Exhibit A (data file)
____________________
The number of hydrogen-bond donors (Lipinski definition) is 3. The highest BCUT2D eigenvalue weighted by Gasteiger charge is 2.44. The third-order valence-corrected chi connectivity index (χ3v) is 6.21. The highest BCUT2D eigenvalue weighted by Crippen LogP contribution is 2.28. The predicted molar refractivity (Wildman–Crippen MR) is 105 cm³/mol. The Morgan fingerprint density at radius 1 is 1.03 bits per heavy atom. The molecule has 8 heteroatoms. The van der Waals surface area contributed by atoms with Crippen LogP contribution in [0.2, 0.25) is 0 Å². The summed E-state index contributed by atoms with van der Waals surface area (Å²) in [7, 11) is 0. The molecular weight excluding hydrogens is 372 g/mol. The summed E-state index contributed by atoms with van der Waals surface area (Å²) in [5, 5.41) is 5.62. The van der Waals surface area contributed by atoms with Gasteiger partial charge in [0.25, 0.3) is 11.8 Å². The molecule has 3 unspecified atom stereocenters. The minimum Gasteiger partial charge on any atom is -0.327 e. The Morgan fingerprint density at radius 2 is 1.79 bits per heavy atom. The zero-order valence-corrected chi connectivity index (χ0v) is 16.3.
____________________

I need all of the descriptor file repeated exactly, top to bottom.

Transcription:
The number of hydrogen-bond donors (Lipinski definition) is 3. The highest BCUT2D eigenvalue weighted by Gasteiger charge is 2.44. The third-order valence-corrected chi connectivity index (χ3v) is 6.21. The highest BCUT2D eigenvalue weighted by Crippen LogP contribution is 2.28. The predicted molar refractivity (Wildman–Crippen MR) is 105 cm³/mol. The Morgan fingerprint density at radius 1 is 1.03 bits per heavy atom. The molecule has 8 heteroatoms. The van der Waals surface area contributed by atoms with Crippen LogP contribution in [0.2, 0.25) is 0 Å². The summed E-state index contributed by atoms with van der Waals surface area (Å²) in [7, 11) is 0. The molecular weight excluding hydrogens is 372 g/mol. The summed E-state index contributed by atoms with van der Waals surface area (Å²) in [5, 5.41) is 5.62. The van der Waals surface area contributed by atoms with Gasteiger partial charge in [0.25, 0.3) is 11.8 Å². The molecule has 3 unspecified atom stereocenters. The minimum Gasteiger partial charge on any atom is -0.327 e. The Morgan fingerprint density at radius 2 is 1.79 bits per heavy atom. The zero-order valence-corrected chi connectivity index (χ0v) is 16.3.